7. What a great year to be a consultant! With change, comes the need for people to manage that change. Firms will need to tap consultants for a number of issues ranging from implementing alternative fee agreements to bringing in project managers to handle workload in a changing revenue structure. Hint for Consultants -- gear up!!
  8. A year of social media acceptance in the legal field We've talked and blogged ad nauseum about social media tools. In 2010, there will be a lot more firms and individual attorneys that accept social media as a viable forum to express views and get recognition for their expertise. Whether it is blogging, twitter or enterprise social media tools, more people will join in. Hint about Social Media -- For all you firms that are blocking these resources, you'll find yourself behind the curve in 2010. So, stop blocking them!
  9. Knowledge Management either thrives or dies It is time for KM to hit the F5 button. If KM continues to be seen as an Information Technology (IT) resource, then it will wither and die a slow painful death. This is the year that KM needs to take risks, introduce new resources, and get out in front of the changes occurring within law firms. When Partners talk with consultants on how to implement change within the firm, the KM folks need to be at the table listening and pointing out opportunities where KM can help during the transition. Hint for KM -- stop thinking of KM as a product support department and start thinking of KM as an idea department that helps the firm accomplish the processes to be make the firm more efficient and effective.
  10. 3 Geeks and a Law Blog Cuts Multi-Million Dollar Deal and We All Retire to a Small Caribbean Island 'nuff said!!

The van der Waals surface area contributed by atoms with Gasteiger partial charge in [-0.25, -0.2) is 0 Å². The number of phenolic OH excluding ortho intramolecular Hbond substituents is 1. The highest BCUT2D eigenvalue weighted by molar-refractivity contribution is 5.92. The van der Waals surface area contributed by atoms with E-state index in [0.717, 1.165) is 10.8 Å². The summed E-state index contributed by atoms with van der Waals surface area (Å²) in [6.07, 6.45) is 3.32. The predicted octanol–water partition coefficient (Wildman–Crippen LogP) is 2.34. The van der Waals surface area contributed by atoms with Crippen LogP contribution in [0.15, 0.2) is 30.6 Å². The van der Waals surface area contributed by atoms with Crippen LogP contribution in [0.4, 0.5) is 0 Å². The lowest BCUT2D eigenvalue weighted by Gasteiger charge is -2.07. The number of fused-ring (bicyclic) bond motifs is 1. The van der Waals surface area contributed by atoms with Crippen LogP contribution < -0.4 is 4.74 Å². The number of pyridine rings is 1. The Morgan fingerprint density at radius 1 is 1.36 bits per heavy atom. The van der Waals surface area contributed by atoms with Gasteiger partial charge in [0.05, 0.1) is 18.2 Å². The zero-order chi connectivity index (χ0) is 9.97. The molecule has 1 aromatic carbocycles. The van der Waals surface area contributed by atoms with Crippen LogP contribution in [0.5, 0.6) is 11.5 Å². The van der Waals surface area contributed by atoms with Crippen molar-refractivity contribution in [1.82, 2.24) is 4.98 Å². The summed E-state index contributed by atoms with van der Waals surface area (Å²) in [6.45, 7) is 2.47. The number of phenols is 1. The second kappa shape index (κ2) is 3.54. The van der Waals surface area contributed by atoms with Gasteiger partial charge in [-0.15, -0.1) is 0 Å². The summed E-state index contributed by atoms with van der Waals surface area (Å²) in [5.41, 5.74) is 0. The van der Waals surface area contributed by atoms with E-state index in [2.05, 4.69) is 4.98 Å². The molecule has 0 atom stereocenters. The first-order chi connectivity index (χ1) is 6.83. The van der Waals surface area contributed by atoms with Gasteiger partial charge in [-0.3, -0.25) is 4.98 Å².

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4 comments:

Jason said...

Greg,

Some good predictions. Speaking to the Reuterish comment, I think you can add Glocer will continue to find ways to outsource editorial services. We saw it with Lexis in '07 when they moved the taxonomy group, and with West's fairly sophisticated system for KeyNumbering, I think it's only a matter of time before the 250 jobs they just cut becomes larger.

Oh, and I'm pretty sure the word "reorg" is in the Lexis mission statement.

Greg Lambert said...

Jason,

I've been hearing rumors that Thomson Reuters (TR) has been looking to outsource more and more of the annotation and key numbering to India. I know they are doing that with the Federal Unpublished decisions, but I'm not sure if they have started outsourcing that process for the published opinions yet. Apparently, TR doesn't have the reservations that the core folks at Westlaw have about outsourcing the "value added" portion of why you use a product like Westlaw (AKA head notes, key numbers, etc.) If (or when) it happens, and it gets out that the 'value-add' is being developed by non-licensed, non-US attorneys, I'm not sure how the legal community will react. I'd think it would be very negative, but I have been wrong before!!

Greg Lambert said...

Seems that Hildebrandt backs up my claim in #6 with their post "Now What?" (good read from Joe Altonji!)
"It is too early to see clearly the futures of individual firms, but the general outlines of change in the profession are coming into focus. Use 2010 to position your firm to thrive in a very different world."

Rory said...

Best of luck for #10!